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Jan 25, 2017 | 09:00 GMT

6 mins read

The Problem With Building a U.S. Embassy in Jerusalem

Risks of moving the U.S. Embassy in Israel to Jerusalem
(JACK GUEZ/AFP/Getty Images)

The media is abuzz with speculation that one of U.S. President Donald Trump's first orders of business in office will be to relocate the U.S. Embassy in Israel from Tel Aviv to Jerusalem. Actually doing such a thing, however, is not as easy at it may appear. A relocation would not sit well with Palestinians, who also lay claim to the holy city, nor would it be welcomed by countries such as Jordan and Egypt that have struggled to juggle friendly ties with the Palestinian territories, Israel and the United States. And no matter how well-protected the embassy itself may be, stoking ethnic and religious tension by transferring the diplomatic site to Jerusalem could bring U.S. missions and citizens in the restive region directly into the line of fire.

The idea of moving the U.S. Embassy in Israel is by no means new. In fact, Congress passed a bill recognizing Jerusalem as the Israeli capital decades ago. According to the law, the State Department is actually required to open an embassy in the city or risk losing half its budget for the acquisition, maintenance and security of its embassies worldwide. Of course, every U.S. president since the 1990s has blocked the Jerusalem Embassy Act by executive order, but in theory Trump would need only to reverse his predecessor's decree to allow the measure to become law.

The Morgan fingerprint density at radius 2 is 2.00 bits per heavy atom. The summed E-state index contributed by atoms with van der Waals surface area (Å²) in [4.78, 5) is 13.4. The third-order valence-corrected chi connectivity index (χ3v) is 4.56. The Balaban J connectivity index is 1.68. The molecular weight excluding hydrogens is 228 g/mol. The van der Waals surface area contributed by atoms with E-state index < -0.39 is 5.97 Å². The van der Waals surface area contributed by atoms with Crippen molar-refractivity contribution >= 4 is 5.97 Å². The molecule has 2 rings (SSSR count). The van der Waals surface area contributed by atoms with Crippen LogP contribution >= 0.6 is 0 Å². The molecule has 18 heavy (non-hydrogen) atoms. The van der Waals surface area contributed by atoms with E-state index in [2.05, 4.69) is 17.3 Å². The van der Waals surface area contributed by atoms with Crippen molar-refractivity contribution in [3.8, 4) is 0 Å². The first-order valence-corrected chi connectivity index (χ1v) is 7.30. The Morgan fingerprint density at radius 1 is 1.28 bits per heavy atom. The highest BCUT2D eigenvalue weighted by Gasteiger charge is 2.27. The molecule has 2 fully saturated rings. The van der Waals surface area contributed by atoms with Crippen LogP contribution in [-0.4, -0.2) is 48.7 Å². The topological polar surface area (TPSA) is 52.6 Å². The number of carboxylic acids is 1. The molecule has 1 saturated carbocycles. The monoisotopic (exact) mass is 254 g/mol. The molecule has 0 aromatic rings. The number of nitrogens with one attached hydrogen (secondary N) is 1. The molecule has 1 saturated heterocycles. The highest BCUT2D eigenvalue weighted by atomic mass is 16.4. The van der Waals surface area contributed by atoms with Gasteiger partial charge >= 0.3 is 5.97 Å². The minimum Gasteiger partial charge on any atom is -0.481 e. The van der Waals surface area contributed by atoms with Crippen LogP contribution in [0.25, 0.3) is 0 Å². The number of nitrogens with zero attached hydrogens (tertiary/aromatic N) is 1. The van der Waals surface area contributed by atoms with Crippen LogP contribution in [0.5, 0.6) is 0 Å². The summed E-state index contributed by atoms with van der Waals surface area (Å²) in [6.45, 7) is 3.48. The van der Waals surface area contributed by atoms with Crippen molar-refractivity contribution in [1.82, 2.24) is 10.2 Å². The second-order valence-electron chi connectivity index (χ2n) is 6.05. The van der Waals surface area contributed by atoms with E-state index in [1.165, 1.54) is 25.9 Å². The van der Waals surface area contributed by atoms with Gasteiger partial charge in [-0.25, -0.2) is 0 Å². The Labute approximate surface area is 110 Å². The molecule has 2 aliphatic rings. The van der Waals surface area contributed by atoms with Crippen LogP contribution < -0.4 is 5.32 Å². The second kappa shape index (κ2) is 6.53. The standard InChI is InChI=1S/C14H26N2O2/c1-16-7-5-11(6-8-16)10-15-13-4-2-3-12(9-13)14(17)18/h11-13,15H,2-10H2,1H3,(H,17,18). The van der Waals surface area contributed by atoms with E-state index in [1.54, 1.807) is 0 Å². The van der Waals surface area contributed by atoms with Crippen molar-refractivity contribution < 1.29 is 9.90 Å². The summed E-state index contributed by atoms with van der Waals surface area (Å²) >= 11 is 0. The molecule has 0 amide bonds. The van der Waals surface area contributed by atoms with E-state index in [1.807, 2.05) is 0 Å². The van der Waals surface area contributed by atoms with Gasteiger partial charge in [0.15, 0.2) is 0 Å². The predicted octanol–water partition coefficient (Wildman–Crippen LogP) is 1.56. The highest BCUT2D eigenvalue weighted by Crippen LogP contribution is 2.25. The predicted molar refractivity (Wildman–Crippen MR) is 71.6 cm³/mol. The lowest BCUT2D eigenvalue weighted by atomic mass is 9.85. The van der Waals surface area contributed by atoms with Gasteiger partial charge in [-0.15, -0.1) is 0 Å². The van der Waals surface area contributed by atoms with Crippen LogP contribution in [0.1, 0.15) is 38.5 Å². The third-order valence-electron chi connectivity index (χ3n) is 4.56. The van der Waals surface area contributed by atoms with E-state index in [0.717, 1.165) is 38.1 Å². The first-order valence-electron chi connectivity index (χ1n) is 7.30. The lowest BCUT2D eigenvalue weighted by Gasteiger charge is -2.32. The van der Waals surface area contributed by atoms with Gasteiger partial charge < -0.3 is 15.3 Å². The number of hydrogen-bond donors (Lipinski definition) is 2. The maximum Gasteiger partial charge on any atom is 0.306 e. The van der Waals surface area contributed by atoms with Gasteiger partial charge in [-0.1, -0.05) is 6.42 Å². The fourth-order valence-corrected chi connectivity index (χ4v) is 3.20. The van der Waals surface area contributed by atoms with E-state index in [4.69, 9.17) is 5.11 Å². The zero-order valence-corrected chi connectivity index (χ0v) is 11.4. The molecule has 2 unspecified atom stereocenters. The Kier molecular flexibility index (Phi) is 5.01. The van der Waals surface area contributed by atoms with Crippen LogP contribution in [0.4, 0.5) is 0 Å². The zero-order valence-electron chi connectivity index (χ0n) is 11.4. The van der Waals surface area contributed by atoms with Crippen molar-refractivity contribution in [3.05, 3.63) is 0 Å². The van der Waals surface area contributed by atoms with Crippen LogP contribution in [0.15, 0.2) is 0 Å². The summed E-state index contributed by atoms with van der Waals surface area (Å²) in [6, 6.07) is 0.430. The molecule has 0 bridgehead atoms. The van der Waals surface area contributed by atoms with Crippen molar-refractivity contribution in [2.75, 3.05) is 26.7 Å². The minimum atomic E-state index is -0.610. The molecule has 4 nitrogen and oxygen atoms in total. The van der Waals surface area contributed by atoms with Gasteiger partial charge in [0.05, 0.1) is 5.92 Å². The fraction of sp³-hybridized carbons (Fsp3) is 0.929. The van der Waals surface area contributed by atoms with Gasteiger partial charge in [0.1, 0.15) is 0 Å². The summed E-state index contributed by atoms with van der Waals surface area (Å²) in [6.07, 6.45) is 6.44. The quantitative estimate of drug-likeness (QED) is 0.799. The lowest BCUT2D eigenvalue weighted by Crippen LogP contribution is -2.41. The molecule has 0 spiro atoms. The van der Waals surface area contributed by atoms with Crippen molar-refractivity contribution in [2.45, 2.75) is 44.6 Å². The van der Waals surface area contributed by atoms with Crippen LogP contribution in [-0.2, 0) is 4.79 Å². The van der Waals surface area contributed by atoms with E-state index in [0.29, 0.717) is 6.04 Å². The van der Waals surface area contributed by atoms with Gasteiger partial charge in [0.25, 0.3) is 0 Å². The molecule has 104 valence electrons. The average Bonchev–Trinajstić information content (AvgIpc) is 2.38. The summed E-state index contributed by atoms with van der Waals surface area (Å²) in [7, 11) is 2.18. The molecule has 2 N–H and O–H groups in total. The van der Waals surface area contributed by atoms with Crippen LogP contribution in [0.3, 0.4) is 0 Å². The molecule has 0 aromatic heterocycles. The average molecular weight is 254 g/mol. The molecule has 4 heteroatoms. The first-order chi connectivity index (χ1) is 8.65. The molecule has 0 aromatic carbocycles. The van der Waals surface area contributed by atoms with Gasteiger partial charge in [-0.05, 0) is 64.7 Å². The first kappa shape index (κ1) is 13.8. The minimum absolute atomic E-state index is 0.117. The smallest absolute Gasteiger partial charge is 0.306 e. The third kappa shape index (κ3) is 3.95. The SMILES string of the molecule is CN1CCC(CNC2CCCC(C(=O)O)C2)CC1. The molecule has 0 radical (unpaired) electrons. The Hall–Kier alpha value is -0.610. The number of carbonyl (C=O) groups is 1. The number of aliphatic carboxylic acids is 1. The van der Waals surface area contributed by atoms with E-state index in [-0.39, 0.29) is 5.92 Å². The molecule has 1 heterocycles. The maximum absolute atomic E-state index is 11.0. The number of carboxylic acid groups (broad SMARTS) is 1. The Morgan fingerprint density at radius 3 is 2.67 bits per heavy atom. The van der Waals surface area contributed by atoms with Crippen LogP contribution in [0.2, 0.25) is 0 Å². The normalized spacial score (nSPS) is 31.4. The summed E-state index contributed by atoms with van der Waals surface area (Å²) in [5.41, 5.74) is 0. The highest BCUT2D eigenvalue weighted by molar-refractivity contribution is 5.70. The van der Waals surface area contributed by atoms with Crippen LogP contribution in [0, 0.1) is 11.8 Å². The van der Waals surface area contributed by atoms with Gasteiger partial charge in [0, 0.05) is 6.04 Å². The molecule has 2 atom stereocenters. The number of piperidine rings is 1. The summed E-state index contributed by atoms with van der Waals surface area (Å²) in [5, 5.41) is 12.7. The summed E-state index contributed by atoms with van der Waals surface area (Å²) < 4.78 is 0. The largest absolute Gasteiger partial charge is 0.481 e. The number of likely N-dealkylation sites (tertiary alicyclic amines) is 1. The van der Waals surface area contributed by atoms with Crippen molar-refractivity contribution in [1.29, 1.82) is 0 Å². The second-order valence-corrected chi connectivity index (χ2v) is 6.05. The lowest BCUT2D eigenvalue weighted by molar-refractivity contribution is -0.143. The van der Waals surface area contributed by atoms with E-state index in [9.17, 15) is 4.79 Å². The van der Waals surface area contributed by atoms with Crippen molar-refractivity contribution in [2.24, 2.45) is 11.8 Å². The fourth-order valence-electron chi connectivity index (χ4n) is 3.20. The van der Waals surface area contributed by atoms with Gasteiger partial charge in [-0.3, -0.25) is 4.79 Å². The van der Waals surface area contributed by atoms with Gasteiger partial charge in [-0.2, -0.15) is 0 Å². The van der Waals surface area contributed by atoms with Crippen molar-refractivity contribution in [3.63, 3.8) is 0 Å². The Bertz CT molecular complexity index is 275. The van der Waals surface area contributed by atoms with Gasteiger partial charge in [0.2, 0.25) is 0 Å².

Should the president choose to do that, Secretary of State Rex Tillerson (assuming he is confirmed) would be obligated, legally and politically, to open an embassy in Jerusalem. Yet even if Trump decides not to rescind former President Barack Obama's executive order, the Senate has put forth a bill that would implement the act and eliminate the section granting a presidential waiver. So, Congress could forge ahead on the issue regardless of whether Trump opts to take up the cause.

An Easy Move to Make

Logistically, opening an embassy in Jerusalem would not be difficult. A newly renovated U.S. Consulate has stood in the city since 2010 — a facility that is fully compliant with the security requirements regulating U.S. diplomatic missions. (As it happens, the new consulate was actually built with the understanding that it could be quickly converted into an embassy if need be.) If the relocation is enacted, some personnel changes may be required since the consulate employs Palestinian workers, a practice Israel has repeatedly criticized. Housing arrangements would likely also have to change, considering much of the diplomatic staff's current lodging is located in areas with Palestinian majorities. Likewise, travel restrictions would be placed on some embassy employees. Nevertheless, Israeli officials would almost certainly shoulder some of this burden if it meant gaining the United States' clear recognition of Jerusalem as Israel's capital.

Bigger hurdles would have to be overcome if Washington chose to build a new embassy altogether. Israel has set aside property in Jerusalem in case the United States someday seeks to erect an additional mission in the city. But the State Department has many hoops to jump through when it comes to approving, funding, planning, building and commissioning a new embassy. The red tape could drag out construction for years. With the necessary infrastructure already in place at the existing consulate, though, there would be little point from a logistical perspective in raising another building.